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Calif. governor and regulators demand PG&E act to avoid future power disruptions

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Calif. governor and regulators demand PG&E act to avoid future power disruptions

In response to a directive from Gov. Gavin Newsom, California's top utility regulator ordered Pacific Gas and Electric Co. to take multiple actions to ensure mistakes in its interactions with customers are not repeated in the aftermath of the utility's widespread proactive power shutoff to keep its equipment from starting wildfires.

Newsom demanded the PG&E Corp. subsidiary account for its decisionmaking failures that resulted in chaos and confusion for many of the 738,000 customers who had their power turned off for 48 hours or more during the period of Oct. 9 through Oct. 13.

California Public Utilities Commission President Marybel Batjer derided PG&E's "failures of execution" in communicating with customers, coordinating efforts to minimize impacts on an estimated two million people, and overall management of the public safety power shutoff.

PG&E must restore power to customers within 12 hours after wildfire hazard conditions pass, even if the utility has to call on state agencies and other utilities for mutual assistance, Batjer said in an Oct. 14 letter to PG&E Corp. CEO William Johnson. Batjer also demanded that the utility make infrastructure improvements, particularly on lines that serve the most people to limit the number of customers that lose power.

In addition, Batjer asked PG&E Corp., utility board chairs, Johnson and other senior officials to attend an Oct. 18 emergency meeting with the PUC to review the shutoffs. She also called on the utility to act immediately to improve its ability to communicate with and provide aide to its customers, coordinate with the commission and other state agencies, and manage power shutoffs, including power restorations.

The governor thanked Batjer for her "swift response" to his request that the PUC conduct a comprehensive inquiry and review of PG&E's actions.

"The scope and duration of this outage was unacceptable," Newsom said in an Oct. 14 letter to Batjer. "It was the direct result of decades of PG&E prioritizing profit over public safety, mismanagement, inadequate investment in fire safety and fire prevention measures and neglect of critical infrastructure."

The governor said the state must limit the scope and duration of proactive power shutoffs for wildfire prevention and ensure utilities are held accountable when their planning is poor and protocols are not followed. Newsom told PG&E to provide an automatic credit or rebate of $100 to each affected residential customer and $250 to each small business. He also called for transmission line improvements so proactive power turnoffs can be isolated to avoid such large-scale shutoffs in the future.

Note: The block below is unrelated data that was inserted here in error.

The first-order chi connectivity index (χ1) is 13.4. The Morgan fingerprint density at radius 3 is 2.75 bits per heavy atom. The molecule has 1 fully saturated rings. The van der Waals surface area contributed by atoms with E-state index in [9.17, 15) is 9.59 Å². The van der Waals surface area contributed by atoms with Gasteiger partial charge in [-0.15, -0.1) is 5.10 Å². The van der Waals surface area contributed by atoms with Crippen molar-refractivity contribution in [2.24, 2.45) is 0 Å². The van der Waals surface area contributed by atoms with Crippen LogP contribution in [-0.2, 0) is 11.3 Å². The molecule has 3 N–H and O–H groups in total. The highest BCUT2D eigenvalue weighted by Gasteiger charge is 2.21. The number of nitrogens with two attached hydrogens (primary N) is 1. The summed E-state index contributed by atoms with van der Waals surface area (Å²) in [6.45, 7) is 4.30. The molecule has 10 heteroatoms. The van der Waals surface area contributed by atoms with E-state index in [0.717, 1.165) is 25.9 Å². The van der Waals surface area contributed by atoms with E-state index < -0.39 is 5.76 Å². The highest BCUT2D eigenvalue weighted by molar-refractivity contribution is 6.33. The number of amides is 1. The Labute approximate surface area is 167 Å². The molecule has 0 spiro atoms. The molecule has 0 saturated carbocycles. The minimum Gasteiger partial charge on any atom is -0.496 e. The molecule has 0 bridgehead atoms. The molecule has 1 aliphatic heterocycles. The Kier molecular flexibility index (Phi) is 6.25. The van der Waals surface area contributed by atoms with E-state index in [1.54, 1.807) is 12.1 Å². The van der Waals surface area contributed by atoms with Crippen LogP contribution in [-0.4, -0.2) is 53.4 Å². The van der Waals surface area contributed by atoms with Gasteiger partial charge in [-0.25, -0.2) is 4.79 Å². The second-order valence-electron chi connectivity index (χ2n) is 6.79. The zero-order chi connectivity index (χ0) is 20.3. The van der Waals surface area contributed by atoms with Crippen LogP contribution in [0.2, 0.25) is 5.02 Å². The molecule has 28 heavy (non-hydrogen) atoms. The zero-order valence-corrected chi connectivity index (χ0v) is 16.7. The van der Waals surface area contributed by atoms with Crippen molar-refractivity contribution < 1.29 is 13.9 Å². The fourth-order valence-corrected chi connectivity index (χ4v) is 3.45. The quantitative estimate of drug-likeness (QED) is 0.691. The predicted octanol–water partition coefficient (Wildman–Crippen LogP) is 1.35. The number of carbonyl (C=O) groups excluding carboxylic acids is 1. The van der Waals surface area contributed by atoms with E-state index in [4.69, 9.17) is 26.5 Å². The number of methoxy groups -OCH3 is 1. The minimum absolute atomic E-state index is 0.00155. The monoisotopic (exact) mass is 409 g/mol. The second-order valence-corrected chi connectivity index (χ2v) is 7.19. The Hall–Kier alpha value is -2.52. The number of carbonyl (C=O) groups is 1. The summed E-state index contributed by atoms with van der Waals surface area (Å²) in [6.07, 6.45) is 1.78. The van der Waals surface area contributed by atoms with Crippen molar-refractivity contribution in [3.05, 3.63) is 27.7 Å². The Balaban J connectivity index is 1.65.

Johnson responded that he appreciated the governor's focus on the need for increased safety and stressed that PG&E did coordinate closely with state agencies during the event. But Johnson also acknowledged the utility fell short in its operations during the event but noted that no catastrophic wildfires started during the shutoffs.

"While we recognize this was a hardship for millions of people throughout Northern and Central California, we made that decision to keep customers and communities safe. That was the right decision," Johnson insisted.

PG&E said crews and contractors inspected about 27,500 miles of transmission and distribution lines involved in the shutoff and found more than 100 instances of damage, including downed power lines and trees that fell on lines. Any of those instances could have triggered a wildfire if the lines had been energized, PG&E said.

SCE has its own wildfire issues

Meanwhile, the Los Angeles Fire Department reported that a major deadly fire in north Los Angeles started beneath a high voltage transmission tower but that the cause remains undetermined. Edison International subsidiary Southern California Edison Co. and private insurance companies sent investigators to the site, the fire department said.

SCE submitted a terse statement to the PUC stating that its Gould-Sylmar 220-kV facilities were impacted "close-in-time to the reported time of the fire." The Saddleridge Fire was reported Oct. 10 at about 9 p.m. near Freeway 210 and Yarnell Street.

The fire burned about 8,400 acres, and one person died at a hospital after having a heart attack and three firefighters received minor injuries. The fire burned a small patch of turf at Sempra Energy subsidiary Southern California Gas Co.'s Aliso Canyon gas storage facility, but fire officials said that the company's natural gas infrastructure continued to provide service. While the storage facility has had a history of large methane leaks that compromised its operations, the fire department reported no leaks near the fire that could have been a risk to public safety.